In his letters to Stalin from prison, Zinoviev sank to the lowest depths of humiliation: ‘I am at the point where I sit for long periods and stare at your portrait in the newspapers and those of other members of the Politburo thinking: my dear ones, look into my heart and surely you will see that I’m no longer your enemy, that I am yours, body and soul …’ He signed his letters, ‘With all my soul, I am now yours, G. Zinoviev.’

Leninist was eating Leninist, the system was remorselessly consuming its creators. Who would be left to be told in June 1988 of the decision to ‘set the case aside in the absence of corpus delicti’? While no trace of Zinoviev’s relatives has been discovered, a grandson of Kamenev and also his younger son have been found to have survived.




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 Post subject: Re: The Red Menace
PostPosted: 17 Dec 2012 08:51 
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From the book cited above:

Quote:
After the dramatic Twentieth Congress, when Khrushchev courageously stripped the cloak of secrecy off the crimes of the special services, there came a new era in the life of the ‘Leninist’ Politburo. Its tactics changed: only Stalin, Beria and the NKVD had been guilty of ‘violating revolutionary legality’, while the Party, and still more the Politburo, were blameless. Any attempt to examine the origins of the terroristic regime was severely curtailed.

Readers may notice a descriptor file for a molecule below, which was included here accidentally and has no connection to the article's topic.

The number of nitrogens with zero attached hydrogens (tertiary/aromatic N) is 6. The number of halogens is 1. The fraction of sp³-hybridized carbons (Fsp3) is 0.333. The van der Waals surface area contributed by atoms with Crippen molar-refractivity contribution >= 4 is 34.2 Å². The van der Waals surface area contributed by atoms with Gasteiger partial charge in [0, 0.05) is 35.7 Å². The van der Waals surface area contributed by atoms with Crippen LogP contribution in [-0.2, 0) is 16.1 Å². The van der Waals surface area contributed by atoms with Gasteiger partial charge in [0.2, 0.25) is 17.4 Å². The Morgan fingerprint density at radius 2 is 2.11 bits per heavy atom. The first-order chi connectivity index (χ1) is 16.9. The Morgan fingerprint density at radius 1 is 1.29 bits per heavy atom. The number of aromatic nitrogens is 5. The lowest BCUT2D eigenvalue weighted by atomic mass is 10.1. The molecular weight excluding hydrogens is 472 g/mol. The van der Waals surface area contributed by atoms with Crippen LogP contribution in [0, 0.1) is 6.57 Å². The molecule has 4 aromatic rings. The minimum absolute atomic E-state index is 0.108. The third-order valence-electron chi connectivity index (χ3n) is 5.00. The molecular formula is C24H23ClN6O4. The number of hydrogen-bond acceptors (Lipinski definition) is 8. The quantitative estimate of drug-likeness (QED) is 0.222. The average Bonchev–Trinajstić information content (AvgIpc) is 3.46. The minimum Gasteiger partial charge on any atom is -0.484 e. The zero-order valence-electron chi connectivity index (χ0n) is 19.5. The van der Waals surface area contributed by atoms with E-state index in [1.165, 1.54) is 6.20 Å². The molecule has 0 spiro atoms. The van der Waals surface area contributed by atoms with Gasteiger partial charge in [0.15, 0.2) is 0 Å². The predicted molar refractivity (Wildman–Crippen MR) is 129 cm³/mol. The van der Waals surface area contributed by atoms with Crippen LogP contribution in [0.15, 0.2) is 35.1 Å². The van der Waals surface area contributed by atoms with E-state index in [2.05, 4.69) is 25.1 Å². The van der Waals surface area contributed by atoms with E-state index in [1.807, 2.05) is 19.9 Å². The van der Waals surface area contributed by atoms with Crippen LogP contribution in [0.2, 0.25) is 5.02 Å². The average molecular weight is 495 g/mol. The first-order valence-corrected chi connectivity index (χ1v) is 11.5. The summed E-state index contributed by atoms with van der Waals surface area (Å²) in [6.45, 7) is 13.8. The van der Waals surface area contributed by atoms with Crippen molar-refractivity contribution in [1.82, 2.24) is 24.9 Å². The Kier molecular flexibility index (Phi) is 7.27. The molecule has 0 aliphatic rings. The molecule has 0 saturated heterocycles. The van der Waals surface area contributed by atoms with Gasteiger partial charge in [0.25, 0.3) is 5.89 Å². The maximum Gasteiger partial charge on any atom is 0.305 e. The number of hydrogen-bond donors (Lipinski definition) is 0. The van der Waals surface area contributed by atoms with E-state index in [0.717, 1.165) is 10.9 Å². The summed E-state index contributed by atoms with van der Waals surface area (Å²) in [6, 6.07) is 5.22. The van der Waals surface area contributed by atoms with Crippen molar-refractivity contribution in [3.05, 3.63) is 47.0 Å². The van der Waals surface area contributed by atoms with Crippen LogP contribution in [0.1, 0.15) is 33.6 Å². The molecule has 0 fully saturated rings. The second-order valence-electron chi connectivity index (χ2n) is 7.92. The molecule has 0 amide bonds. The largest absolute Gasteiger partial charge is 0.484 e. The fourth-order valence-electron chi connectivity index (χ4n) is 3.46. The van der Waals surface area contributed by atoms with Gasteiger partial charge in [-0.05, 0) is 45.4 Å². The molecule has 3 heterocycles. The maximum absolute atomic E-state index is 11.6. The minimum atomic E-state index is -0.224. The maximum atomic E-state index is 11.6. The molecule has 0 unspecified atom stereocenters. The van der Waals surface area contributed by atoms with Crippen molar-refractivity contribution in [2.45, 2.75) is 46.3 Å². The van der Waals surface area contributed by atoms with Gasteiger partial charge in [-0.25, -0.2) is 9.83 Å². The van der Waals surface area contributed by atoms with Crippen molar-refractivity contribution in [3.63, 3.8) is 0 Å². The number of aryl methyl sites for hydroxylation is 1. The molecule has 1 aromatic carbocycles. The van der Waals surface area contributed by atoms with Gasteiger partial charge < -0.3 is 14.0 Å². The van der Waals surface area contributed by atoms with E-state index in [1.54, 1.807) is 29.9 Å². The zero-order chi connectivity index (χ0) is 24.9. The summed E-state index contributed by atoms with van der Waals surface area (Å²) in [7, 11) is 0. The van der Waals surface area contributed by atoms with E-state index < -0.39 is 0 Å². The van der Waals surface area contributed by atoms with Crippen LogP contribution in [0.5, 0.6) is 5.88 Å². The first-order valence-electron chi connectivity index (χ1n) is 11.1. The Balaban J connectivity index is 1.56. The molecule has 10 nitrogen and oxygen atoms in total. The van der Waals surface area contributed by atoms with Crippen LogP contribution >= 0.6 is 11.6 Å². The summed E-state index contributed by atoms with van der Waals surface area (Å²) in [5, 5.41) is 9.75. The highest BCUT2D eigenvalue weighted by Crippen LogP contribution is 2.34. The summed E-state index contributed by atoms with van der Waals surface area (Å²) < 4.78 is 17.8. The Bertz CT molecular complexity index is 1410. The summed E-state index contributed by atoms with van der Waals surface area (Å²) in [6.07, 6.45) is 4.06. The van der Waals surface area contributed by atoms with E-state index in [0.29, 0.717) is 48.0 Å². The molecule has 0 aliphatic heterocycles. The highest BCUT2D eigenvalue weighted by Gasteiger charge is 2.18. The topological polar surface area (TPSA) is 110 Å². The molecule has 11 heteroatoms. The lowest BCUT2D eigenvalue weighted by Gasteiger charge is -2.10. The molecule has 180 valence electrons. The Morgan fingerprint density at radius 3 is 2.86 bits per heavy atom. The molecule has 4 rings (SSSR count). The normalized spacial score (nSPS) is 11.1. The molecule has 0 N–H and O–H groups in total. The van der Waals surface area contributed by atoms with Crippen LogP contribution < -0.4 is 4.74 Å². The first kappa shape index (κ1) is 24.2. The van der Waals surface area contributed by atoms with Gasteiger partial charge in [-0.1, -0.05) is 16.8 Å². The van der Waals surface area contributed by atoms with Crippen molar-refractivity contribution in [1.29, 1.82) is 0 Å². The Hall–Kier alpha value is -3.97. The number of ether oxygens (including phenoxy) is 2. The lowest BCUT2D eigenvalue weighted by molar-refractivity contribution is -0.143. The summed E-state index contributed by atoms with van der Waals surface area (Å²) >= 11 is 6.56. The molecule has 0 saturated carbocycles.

Khrushchev himself felt the effects. When he was removed from power in a palace coup in 1964, he was, perhaps without realizing it, a beneficiary of his courage in 1956, for he was not arrested, shot or exiled, but was left to live out his days in peaceful retirement. But once the former First Secretary of the Central Committee—the post of General Secretary was renamed in 1953 and revived again in 1966—had drawn a bracing breath of freedom, he abandoned any intention he may have had of fading out gracefully. Like many old men who have led a stormy life, he decided to write his memoirs. With little schooling or culture, but much native wit and no little courage, he set about dictating his reminiscences.

This soon became known to the Politburo, of course. On 25 March 1970, KGB Chairman Yuri Andropov reported to the Central Committee in a top secret note: